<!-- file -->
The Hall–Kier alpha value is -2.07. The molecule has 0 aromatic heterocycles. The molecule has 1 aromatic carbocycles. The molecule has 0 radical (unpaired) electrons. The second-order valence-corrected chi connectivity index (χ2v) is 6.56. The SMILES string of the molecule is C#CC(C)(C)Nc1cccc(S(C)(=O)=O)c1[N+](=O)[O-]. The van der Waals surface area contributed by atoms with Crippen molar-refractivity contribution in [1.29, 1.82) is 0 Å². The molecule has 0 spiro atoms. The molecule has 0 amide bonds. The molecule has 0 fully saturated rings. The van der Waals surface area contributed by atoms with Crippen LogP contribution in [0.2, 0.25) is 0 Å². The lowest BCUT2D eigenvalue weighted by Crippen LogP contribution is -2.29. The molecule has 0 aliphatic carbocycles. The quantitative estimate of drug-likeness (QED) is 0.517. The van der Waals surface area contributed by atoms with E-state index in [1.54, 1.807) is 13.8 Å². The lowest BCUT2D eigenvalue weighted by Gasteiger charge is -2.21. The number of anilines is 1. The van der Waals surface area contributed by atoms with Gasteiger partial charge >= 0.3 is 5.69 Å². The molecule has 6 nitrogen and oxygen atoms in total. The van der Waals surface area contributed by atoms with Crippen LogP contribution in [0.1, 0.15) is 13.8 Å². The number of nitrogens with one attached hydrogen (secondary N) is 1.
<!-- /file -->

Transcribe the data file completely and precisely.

The Hall–Kier alpha value is -2.07. The molecule has 0 aromatic heterocycles. The molecule has 1 aromatic carbocycles. The molecule has 0 radical (unpaired) electrons. The second-order valence-corrected chi connectivity index (χ2v) is 6.56. The SMILES string of the molecule is C#CC(C)(C)Nc1cccc(S(C)(=O)=O)c1[N+](=O)[O-]. The van der Waals surface area contributed by atoms with Crippen molar-refractivity contribution in [1.29, 1.82) is 0 Å². The molecule has 0 spiro atoms. The molecule has 0 amide bonds. The molecule has 0 fully saturated rings. The van der Waals surface area contributed by atoms with Crippen LogP contribution in [0.2, 0.25) is 0 Å². The lowest BCUT2D eigenvalue weighted by Crippen LogP contribution is -2.29. The molecule has 0 aliphatic carbocycles. The quantitative estimate of drug-likeness (QED) is 0.517. The van der Waals surface area contributed by atoms with E-state index in [1.54, 1.807) is 13.8 Å². The lowest BCUT2D eigenvalue weighted by Gasteiger charge is -2.21. The number of anilines is 1. The van der Waals surface area contributed by atoms with Gasteiger partial charge >= 0.3 is 5.69 Å². The molecule has 6 nitrogen and oxygen atoms in total. The van der Waals surface area contributed by atoms with Crippen LogP contribution in [0.1, 0.15) is 13.8 Å². The number of nitrogens with one attached hydrogen (secondary N) is 1.